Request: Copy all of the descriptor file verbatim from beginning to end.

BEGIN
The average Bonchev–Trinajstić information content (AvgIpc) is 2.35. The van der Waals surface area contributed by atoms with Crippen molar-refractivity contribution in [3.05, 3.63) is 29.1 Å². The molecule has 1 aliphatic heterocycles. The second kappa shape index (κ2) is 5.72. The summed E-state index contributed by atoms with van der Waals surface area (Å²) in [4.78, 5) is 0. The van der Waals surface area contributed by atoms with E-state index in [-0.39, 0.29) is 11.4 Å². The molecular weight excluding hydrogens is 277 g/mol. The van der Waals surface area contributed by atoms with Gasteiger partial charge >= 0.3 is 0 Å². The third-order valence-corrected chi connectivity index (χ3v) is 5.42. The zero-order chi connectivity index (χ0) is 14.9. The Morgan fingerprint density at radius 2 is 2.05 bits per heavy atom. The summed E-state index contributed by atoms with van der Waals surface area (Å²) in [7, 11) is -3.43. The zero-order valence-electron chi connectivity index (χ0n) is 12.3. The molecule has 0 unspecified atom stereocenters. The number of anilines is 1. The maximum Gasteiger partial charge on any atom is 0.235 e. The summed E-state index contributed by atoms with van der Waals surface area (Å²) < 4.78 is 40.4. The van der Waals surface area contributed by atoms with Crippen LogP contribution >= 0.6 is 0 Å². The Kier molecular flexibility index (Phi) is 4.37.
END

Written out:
The average Bonchev–Trinajstić information content (AvgIpc) is 2.35. The van der Waals surface area contributed by atoms with Crippen molar-refractivity contribution in [3.05, 3.63) is 29.1 Å². The molecule has 1 aliphatic heterocycles. The second kappa shape index (κ2) is 5.72. The summed E-state index contributed by atoms with van der Waals surface area (Å²) in [4.78, 5) is 0. The van der Waals surface area contributed by atoms with E-state index in [-0.39, 0.29) is 11.4 Å². The molecular weight excluding hydrogens is 277 g/mol. The van der Waals surface area contributed by atoms with Gasteiger partial charge >= 0.3 is 0 Å². The third-order valence-corrected chi connectivity index (χ3v) is 5.42. The zero-order chi connectivity index (χ0) is 14.9. The Morgan fingerprint density at radius 2 is 2.05 bits per heavy atom. The summed E-state index contributed by atoms with van der Waals surface area (Å²) in [7, 11) is -3.43. The zero-order valence-electron chi connectivity index (χ0n) is 12.3. The molecule has 0 unspecified atom stereocenters. The number of anilines is 1. The maximum Gasteiger partial charge on any atom is 0.235 e. The summed E-state index contributed by atoms with van der Waals surface area (Å²) < 4.78 is 40.4. The van der Waals surface area contributed by atoms with Crippen LogP contribution >= 0.6 is 0 Å². The Kier molecular flexibility index (Phi) is 4.37.